Tuesday 10 February 2009

Germany threatens to wreck Lisbon treaty

Eurosceptics from all around Eupore are looking to Germany's highest court today for an opportunity to scupper the Lisbon Treaty. The judges are hearing a case on the constitutionality of the project. Should the Federal Constitutional Court rule it unconstitutional, it may provide a roadblock too large for the controversial treaty to overcome. Lets hope this will be the death of the Lisbon treaty, but three countries have already said 'no' so there's no telling what they'll do.

"It would put a spanner in the works , Says Gawain Towler, the UK Independence party's South West MEP candidate. "One would say it's hard to see it continue but so far votes haven't stopped them so why would a court stop them?

"I can't imagine the EU institution would let it lie. They would find a way. "Theoretically it should scupper the whole affair but I can't see them accepting that. Pressure would be brought to bear some way or another."

German chancellor, Angela Merkel, a vociferous supporter of the treaty, appears to be taking the challenge very seriously, sending both her vice-chancellor and interior minister to court to argue the government's case today. The treaty has been approved by Germany's parliament and signed by the president, but will not be ratified until a decision is made on this case, which may take two or three months.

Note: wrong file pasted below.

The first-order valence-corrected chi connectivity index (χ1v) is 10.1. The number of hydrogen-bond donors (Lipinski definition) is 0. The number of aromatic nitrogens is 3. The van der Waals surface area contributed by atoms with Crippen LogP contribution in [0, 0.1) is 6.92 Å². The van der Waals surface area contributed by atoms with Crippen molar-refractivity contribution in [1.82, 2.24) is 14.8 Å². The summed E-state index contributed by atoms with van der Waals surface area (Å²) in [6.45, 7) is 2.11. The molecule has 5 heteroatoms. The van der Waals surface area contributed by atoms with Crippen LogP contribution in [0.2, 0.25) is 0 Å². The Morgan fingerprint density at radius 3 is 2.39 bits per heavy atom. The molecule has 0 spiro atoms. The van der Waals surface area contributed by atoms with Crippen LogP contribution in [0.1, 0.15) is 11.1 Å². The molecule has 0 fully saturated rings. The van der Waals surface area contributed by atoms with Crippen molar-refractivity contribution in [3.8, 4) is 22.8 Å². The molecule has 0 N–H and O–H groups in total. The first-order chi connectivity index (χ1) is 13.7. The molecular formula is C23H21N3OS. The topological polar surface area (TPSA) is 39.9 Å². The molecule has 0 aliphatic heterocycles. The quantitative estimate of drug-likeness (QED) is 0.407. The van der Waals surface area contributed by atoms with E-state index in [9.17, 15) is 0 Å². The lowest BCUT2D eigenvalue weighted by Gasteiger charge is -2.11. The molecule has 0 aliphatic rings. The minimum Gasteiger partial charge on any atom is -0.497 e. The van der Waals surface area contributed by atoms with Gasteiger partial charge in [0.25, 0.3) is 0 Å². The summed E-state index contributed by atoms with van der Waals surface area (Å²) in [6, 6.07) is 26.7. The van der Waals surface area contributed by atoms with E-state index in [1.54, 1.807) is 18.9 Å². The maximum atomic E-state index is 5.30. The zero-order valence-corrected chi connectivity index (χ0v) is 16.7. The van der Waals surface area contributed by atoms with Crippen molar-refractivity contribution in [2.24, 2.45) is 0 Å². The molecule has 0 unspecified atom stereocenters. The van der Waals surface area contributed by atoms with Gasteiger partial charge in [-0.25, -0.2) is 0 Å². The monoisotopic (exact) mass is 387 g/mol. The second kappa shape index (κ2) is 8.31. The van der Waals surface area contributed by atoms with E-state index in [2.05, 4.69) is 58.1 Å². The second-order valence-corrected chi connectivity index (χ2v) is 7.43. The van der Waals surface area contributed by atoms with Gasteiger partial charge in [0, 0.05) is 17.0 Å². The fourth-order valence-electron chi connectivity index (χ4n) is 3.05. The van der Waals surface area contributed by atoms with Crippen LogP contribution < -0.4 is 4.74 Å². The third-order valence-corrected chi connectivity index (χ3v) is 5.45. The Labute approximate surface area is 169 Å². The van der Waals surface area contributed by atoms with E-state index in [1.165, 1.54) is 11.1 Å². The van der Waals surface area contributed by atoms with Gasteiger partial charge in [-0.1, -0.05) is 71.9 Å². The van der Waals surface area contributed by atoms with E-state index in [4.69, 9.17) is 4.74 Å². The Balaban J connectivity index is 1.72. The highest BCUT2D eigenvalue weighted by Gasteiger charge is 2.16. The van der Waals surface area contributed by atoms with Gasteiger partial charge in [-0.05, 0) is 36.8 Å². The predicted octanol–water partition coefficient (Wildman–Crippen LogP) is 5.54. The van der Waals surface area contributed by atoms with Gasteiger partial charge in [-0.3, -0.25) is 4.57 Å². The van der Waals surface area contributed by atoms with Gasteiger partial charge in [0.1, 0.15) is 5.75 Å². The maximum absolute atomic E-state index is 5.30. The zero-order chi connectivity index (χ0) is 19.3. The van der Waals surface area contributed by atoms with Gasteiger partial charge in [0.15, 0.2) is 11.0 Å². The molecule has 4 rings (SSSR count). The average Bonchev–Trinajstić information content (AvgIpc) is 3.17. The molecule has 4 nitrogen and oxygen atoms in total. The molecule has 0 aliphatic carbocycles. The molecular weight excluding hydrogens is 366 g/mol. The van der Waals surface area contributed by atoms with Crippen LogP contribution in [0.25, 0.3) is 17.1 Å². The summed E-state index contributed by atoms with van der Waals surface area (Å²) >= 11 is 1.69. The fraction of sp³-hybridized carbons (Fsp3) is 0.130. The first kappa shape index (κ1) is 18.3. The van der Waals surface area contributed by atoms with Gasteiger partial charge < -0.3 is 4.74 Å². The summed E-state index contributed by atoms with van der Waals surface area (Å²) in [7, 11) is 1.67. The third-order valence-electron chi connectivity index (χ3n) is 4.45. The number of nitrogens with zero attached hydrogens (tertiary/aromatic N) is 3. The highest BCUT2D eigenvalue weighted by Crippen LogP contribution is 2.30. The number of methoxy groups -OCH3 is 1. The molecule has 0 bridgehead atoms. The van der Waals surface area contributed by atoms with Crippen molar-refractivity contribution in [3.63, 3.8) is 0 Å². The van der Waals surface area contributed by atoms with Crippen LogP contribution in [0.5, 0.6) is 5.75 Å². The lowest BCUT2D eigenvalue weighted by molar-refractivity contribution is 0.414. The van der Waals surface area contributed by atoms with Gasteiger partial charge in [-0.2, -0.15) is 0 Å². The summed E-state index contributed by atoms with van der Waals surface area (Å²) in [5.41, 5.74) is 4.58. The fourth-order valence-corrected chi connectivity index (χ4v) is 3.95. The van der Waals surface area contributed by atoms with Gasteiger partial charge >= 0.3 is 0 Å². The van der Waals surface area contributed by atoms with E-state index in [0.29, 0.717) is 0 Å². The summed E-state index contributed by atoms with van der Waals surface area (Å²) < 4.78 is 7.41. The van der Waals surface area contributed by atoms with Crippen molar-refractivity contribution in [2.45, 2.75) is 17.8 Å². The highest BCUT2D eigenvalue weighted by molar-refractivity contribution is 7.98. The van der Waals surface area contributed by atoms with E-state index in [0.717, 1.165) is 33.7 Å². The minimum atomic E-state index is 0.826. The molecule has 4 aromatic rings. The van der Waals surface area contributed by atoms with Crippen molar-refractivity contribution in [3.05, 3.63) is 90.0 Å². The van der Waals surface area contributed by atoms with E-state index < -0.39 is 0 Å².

The complaint has been lodged by conservative politician Peter Gauweiler and a group from the left-wing Die Linke party, will be heard over two days, which is itself an extremely rare step. They argue the treaty undermines the German parliament by questioning the principle of democracy, a cornerstone of the constitution. Mr Gauweiler today presented the court with wriiten evidence and gave a hypothetical example of a problem case. (Below)

"The environment minister fails in the German parliament to have light bulbs banned in Germany as they are harmful to the environment," wrote Mr Gauweiler.

"Next, he brings the initiative to the European Council where it is supported by ministers from other countries and becomes a European Commission directive."

He said that under the treaty this would then have to be incorporated into German law despite being rejected by the German parliament. The treaty must be ratified by all 27 EU member-states to come into force but has been bogged down in Poland, Ireland, the Czech Republic and now Germany. Ireland has been bullied into holding a second referendum later this year, the first ending in a 53-47 percent 'no' vote, after concessions were made on issues of special concern to Ireland. But there is hope the Polish president has said he will not sign without an Irish 'yes' vote, while the Czech president has said he will delay signing the treaty for as long as possible. We wish them good Luck.